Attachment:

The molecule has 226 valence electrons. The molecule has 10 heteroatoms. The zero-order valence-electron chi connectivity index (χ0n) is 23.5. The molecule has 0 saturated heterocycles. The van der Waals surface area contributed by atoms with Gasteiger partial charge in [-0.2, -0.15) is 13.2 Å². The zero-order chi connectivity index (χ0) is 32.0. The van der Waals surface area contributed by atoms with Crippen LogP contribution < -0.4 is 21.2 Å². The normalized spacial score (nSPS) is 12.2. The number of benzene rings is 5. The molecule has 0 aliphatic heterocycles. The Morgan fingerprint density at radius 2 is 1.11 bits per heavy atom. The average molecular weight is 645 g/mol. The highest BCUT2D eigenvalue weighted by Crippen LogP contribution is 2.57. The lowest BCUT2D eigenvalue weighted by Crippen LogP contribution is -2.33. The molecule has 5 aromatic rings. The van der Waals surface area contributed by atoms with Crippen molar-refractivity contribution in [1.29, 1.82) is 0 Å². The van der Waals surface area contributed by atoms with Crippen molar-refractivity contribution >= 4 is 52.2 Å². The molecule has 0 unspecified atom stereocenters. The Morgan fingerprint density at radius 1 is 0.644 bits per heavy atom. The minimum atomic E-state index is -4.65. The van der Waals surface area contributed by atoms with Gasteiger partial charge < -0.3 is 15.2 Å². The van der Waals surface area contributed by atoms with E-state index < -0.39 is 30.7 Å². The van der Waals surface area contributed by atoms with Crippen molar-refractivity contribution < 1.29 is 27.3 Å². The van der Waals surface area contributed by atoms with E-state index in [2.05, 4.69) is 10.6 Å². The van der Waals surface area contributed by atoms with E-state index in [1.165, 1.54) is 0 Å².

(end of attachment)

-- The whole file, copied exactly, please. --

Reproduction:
The molecule has 226 valence electrons. The molecule has 10 heteroatoms. The zero-order valence-electron chi connectivity index (χ0n) is 23.5. The molecule has 0 saturated heterocycles. The van der Waals surface area contributed by atoms with Gasteiger partial charge in [-0.2, -0.15) is 13.2 Å². The zero-order chi connectivity index (χ0) is 32.0. The van der Waals surface area contributed by atoms with Crippen LogP contribution < -0.4 is 21.2 Å². The normalized spacial score (nSPS) is 12.2. The number of benzene rings is 5. The molecule has 0 aliphatic heterocycles. The Morgan fingerprint density at radius 2 is 1.11 bits per heavy atom. The average molecular weight is 645 g/mol. The highest BCUT2D eigenvalue weighted by Crippen LogP contribution is 2.57. The lowest BCUT2D eigenvalue weighted by Crippen LogP contribution is -2.33. The molecule has 5 aromatic rings. The van der Waals surface area contributed by atoms with Crippen molar-refractivity contribution in [1.29, 1.82) is 0 Å². The van der Waals surface area contributed by atoms with Crippen molar-refractivity contribution >= 4 is 52.2 Å². The molecule has 0 unspecified atom stereocenters. The Morgan fingerprint density at radius 1 is 0.644 bits per heavy atom. The minimum atomic E-state index is -4.65. The van der Waals surface area contributed by atoms with Gasteiger partial charge < -0.3 is 15.2 Å². The van der Waals surface area contributed by atoms with E-state index < -0.39 is 30.7 Å². The van der Waals surface area contributed by atoms with Crippen molar-refractivity contribution < 1.29 is 27.3 Å². The van der Waals surface area contributed by atoms with E-state index in [2.05, 4.69) is 10.6 Å². The van der Waals surface area contributed by atoms with E-state index in [1.165, 1.54) is 0 Å².